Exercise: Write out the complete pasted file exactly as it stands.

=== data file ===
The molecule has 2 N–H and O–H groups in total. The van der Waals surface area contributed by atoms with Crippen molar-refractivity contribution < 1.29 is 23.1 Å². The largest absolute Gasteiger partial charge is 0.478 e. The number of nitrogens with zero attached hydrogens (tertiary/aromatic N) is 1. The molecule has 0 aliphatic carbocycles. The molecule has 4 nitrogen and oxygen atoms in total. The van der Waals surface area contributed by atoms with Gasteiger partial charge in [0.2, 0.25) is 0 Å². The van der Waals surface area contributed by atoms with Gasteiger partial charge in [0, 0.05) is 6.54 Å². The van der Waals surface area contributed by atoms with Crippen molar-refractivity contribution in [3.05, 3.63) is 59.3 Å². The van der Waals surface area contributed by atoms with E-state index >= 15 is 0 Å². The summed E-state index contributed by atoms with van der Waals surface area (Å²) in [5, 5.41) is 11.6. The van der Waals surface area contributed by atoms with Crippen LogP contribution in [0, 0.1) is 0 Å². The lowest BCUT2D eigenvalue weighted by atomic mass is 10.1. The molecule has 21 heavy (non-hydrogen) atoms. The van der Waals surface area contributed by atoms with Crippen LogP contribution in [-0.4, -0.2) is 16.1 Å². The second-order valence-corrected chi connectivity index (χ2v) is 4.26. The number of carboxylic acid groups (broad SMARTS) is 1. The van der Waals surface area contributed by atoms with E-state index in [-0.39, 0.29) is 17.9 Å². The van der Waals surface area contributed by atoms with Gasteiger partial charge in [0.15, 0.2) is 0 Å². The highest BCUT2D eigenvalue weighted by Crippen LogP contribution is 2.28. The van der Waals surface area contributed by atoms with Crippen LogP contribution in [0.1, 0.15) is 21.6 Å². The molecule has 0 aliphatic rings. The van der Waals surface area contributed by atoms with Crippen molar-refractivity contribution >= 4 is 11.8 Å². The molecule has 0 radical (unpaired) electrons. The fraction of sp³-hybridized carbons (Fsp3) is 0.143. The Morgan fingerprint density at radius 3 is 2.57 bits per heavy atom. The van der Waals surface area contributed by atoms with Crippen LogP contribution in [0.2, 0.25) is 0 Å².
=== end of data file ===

The molecule has 2 N–H and O–H groups in total. The van der Waals surface area contributed by atoms with Crippen molar-refractivity contribution < 1.29 is 23.1 Å². The largest absolute Gasteiger partial charge is 0.478 e. The number of nitrogens with zero attached hydrogens (tertiary/aromatic N) is 1. The molecule has 0 aliphatic carbocycles. The molecule has 4 nitrogen and oxygen atoms in total. The van der Waals surface area contributed by atoms with Gasteiger partial charge in [0.2, 0.25) is 0 Å². The van der Waals surface area contributed by atoms with Gasteiger partial charge in [0, 0.05) is 6.54 Å². The van der Waals surface area contributed by atoms with Crippen molar-refractivity contribution in [3.05, 3.63) is 59.3 Å². The van der Waals surface area contributed by atoms with E-state index >= 15 is 0 Å². The summed E-state index contributed by atoms with van der Waals surface area (Å²) in [5, 5.41) is 11.6. The van der Waals surface area contributed by atoms with Crippen LogP contribution in [0, 0.1) is 0 Å². The lowest BCUT2D eigenvalue weighted by atomic mass is 10.1. The molecule has 21 heavy (non-hydrogen) atoms. The van der Waals surface area contributed by atoms with Crippen LogP contribution in [-0.4, -0.2) is 16.1 Å². The second-order valence-corrected chi connectivity index (χ2v) is 4.26. The number of carboxylic acid groups (broad SMARTS) is 1. The van der Waals surface area contributed by atoms with E-state index in [-0.39, 0.29) is 17.9 Å². The van der Waals surface area contributed by atoms with Gasteiger partial charge in [0.15, 0.2) is 0 Å². The highest BCUT2D eigenvalue weighted by Crippen LogP contribution is 2.28. The van der Waals surface area contributed by atoms with Crippen LogP contribution in [0.1, 0.15) is 21.6 Å². The molecule has 0 aliphatic rings. The van der Waals surface area contributed by atoms with Crippen molar-refractivity contribution >= 4 is 11.8 Å². The molecule has 0 radical (unpaired) electrons. The fraction of sp³-hybridized carbons (Fsp3) is 0.143. The Morgan fingerprint density at radius 3 is 2.57 bits per heavy atom. The van der Waals surface area contributed by atoms with Crippen LogP contribution in [0.2, 0.25) is 0 Å².